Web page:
In today’s artist feature, we’re talking to singer-songwriter Brooke Annibale! Having been featured everywhere from from NPR to Stereogum, Brooke’s pensive, heartfelt songwriting is complemented by the dreamy sonic landscapes she uses as a backdrop to tell her stories. Her latest single “What If You” is out now.
Hi Brooke! Thank you so much for taking the time so sit down with us! We hope you’re doing well, and congrats on the new single! For those of our readers not yet familiar with your work, could you tell us a little bit about yourself and what you’ve been working on recently?
Sure, yeah! I’m a guitar playing singer-songwriter, originally from Pittsburgh, PA. Currently, I live in a little coastal town in Rhode Island with my wife and two dogs. My music doesn’t necessarily fit snugly into any single genre, but drifts into the worlds of indie/pop/folk/singer-songwriter/etc. Recently, I’ve been working away on releasing some new music that I worked on over the past few years.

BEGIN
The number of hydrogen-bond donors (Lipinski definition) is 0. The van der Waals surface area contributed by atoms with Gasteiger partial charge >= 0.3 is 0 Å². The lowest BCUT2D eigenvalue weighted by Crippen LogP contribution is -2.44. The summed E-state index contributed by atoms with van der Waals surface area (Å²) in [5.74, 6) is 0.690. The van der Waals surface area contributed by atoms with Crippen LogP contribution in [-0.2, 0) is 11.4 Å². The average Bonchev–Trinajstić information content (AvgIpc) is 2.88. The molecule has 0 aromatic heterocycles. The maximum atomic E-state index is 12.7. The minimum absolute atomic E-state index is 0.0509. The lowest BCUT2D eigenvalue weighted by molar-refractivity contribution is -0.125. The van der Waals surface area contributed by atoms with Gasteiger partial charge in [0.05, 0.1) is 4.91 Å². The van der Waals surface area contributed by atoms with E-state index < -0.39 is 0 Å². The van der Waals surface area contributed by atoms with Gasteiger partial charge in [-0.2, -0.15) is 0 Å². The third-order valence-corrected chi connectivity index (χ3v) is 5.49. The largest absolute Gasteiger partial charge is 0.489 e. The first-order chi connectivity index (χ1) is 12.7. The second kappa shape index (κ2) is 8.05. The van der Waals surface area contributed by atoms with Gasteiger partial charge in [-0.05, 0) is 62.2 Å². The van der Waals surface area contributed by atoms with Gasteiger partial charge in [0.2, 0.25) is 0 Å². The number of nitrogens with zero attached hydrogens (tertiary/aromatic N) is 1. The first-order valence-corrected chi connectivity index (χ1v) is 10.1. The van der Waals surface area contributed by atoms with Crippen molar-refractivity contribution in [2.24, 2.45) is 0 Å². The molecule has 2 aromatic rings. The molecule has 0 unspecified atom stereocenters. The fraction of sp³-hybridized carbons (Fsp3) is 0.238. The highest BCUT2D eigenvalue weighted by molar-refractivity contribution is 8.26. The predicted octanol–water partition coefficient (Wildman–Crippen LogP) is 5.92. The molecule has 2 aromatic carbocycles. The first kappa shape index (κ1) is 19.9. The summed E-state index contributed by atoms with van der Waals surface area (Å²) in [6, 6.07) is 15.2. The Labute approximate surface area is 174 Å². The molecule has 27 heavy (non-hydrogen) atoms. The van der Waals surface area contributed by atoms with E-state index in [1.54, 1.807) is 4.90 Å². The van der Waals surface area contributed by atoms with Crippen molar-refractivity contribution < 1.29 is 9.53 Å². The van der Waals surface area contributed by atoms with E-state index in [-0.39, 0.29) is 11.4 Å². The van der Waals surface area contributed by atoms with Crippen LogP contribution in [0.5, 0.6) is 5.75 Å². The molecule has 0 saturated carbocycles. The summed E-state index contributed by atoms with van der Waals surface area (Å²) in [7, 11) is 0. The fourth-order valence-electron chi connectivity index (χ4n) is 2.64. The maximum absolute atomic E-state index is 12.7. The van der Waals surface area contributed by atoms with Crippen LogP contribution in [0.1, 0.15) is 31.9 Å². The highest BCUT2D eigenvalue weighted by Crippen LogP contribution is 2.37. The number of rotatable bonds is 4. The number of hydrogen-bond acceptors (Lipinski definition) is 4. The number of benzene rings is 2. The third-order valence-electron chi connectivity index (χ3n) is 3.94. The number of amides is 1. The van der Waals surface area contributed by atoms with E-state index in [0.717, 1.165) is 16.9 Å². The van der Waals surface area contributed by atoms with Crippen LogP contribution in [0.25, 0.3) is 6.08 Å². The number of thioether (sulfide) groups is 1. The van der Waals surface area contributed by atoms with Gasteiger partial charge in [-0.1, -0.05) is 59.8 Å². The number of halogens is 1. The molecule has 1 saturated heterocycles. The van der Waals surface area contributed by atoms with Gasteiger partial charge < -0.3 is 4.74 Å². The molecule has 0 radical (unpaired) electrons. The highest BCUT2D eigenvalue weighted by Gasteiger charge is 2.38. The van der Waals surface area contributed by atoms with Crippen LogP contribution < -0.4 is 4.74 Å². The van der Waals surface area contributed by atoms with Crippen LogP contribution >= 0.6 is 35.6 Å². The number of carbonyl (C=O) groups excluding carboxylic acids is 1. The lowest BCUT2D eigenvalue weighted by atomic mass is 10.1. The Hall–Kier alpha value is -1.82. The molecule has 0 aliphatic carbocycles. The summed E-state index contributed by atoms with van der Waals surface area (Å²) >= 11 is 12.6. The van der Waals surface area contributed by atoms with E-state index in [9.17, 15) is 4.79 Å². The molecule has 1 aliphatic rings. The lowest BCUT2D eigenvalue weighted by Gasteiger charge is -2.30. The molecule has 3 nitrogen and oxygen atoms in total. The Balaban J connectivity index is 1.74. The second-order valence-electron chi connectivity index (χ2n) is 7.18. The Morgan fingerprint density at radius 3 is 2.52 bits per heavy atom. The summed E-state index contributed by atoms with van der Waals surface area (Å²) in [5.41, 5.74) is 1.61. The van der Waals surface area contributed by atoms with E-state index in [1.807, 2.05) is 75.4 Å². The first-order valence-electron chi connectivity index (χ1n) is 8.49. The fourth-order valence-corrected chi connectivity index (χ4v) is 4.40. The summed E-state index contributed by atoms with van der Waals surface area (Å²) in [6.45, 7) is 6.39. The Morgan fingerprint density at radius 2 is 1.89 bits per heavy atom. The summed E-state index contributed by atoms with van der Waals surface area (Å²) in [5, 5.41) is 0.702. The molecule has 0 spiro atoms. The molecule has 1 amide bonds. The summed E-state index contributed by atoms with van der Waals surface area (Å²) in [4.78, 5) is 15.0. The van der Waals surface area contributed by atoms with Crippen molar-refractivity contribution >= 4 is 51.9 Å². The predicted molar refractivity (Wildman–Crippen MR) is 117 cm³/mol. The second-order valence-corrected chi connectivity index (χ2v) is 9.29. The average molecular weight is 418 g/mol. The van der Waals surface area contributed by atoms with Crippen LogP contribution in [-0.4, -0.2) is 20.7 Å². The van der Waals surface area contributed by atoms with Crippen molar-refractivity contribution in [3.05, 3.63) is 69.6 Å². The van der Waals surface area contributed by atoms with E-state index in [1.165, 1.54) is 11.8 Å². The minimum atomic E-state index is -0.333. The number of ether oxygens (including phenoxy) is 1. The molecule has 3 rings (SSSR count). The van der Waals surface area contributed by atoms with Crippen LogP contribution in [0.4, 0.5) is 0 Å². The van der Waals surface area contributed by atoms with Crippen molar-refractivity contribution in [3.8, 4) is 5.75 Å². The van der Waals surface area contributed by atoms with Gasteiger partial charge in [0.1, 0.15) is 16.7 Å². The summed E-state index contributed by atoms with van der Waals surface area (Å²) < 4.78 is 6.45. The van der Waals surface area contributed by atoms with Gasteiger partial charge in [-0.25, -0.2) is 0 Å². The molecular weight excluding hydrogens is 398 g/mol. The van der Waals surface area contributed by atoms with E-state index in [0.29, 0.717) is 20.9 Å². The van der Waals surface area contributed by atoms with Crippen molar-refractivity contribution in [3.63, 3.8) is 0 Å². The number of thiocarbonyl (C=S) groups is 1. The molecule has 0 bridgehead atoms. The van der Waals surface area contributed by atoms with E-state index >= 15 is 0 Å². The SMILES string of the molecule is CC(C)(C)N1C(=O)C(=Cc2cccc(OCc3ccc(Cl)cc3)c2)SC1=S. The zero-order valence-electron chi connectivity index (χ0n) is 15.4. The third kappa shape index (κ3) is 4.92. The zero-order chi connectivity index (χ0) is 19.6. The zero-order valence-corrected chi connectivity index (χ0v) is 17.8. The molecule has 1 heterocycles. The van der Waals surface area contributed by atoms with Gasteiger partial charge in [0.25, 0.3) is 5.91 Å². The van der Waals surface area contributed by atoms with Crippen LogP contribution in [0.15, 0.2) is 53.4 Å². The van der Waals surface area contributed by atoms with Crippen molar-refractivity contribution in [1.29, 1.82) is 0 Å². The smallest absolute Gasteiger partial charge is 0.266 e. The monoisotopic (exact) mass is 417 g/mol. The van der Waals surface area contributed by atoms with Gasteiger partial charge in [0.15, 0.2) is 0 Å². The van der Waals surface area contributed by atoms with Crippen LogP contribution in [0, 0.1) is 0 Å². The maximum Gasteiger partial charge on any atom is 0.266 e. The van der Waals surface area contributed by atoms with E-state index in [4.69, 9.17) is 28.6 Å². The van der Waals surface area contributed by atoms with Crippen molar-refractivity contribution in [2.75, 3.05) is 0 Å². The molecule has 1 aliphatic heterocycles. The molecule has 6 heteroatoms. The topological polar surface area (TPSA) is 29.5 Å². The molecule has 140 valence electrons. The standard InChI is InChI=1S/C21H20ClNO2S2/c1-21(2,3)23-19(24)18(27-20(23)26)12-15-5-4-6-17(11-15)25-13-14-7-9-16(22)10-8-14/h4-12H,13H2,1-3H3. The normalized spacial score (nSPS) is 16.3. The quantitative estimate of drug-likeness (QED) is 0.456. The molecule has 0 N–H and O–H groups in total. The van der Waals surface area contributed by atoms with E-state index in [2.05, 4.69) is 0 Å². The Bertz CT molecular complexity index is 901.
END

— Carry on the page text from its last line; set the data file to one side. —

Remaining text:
Back to your latest single, “What If You” — it’s such a great track! I always love songs like this one that are simple at the core, and you could strip them back to just a vocal and guitar, and it would still have the same punch, but are filled out with keys and synths and harmonies so nicely to create a much richer sound. Can you tell us more about the new single, and what inspired it? How did this one come together?
Thank you, yeah – that’s always what I’m going for… a song that no matter what we do to it production wise, it can still be stripped down to just me and my guitar. This song came together days before going into the studio. I had pulled the chorus out of another song I was writing. The tempo of that song was too slow, and this chorus wanted to move a little more. So, unusually, I started with the chorus and built the rest of the song around that.
It started with the concept of unrequited love, but took me in some unexpected directions within that… like wrestling with my music career, and how hard it is to maintain, especially these past few years. I was struggling to create, to feel as connected to the process as I used to. I was afraid to put myself out there. That verse evolved into a metaphor for unrequited love. I had loved making music so much, what if I could get back to that place and really feel it all again.